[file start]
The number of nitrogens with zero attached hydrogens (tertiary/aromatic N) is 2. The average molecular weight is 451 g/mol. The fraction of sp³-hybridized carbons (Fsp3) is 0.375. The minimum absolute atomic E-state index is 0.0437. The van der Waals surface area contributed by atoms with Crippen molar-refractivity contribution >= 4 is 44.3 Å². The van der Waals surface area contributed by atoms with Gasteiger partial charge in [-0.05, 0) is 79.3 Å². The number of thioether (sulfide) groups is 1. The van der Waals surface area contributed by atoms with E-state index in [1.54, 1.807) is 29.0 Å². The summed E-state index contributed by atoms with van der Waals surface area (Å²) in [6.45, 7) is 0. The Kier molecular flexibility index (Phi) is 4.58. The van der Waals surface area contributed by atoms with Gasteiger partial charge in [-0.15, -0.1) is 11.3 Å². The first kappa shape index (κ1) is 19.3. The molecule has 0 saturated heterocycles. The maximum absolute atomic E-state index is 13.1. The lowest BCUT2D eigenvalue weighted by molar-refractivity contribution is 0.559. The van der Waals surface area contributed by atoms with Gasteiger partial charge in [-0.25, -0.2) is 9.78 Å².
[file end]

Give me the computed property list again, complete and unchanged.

The number of nitrogens with zero attached hydrogens (tertiary/aromatic N) is 2. The average molecular weight is 451 g/mol. The fraction of sp³-hybridized carbons (Fsp3) is 0.375. The minimum absolute atomic E-state index is 0.0437. The van der Waals surface area contributed by atoms with Crippen molar-refractivity contribution >= 4 is 44.3 Å². The van der Waals surface area contributed by atoms with Gasteiger partial charge in [-0.05, 0) is 79.3 Å². The number of thioether (sulfide) groups is 1. The van der Waals surface area contributed by atoms with E-state index in [1.54, 1.807) is 29.0 Å². The summed E-state index contributed by atoms with van der Waals surface area (Å²) in [6.45, 7) is 0. The Kier molecular flexibility index (Phi) is 4.58. The van der Waals surface area contributed by atoms with Gasteiger partial charge in [-0.15, -0.1) is 11.3 Å². The first kappa shape index (κ1) is 19.3. The molecule has 0 saturated heterocycles. The maximum absolute atomic E-state index is 13.1. The lowest BCUT2D eigenvalue weighted by molar-refractivity contribution is 0.559. The van der Waals surface area contributed by atoms with Gasteiger partial charge in [-0.25, -0.2) is 9.78 Å².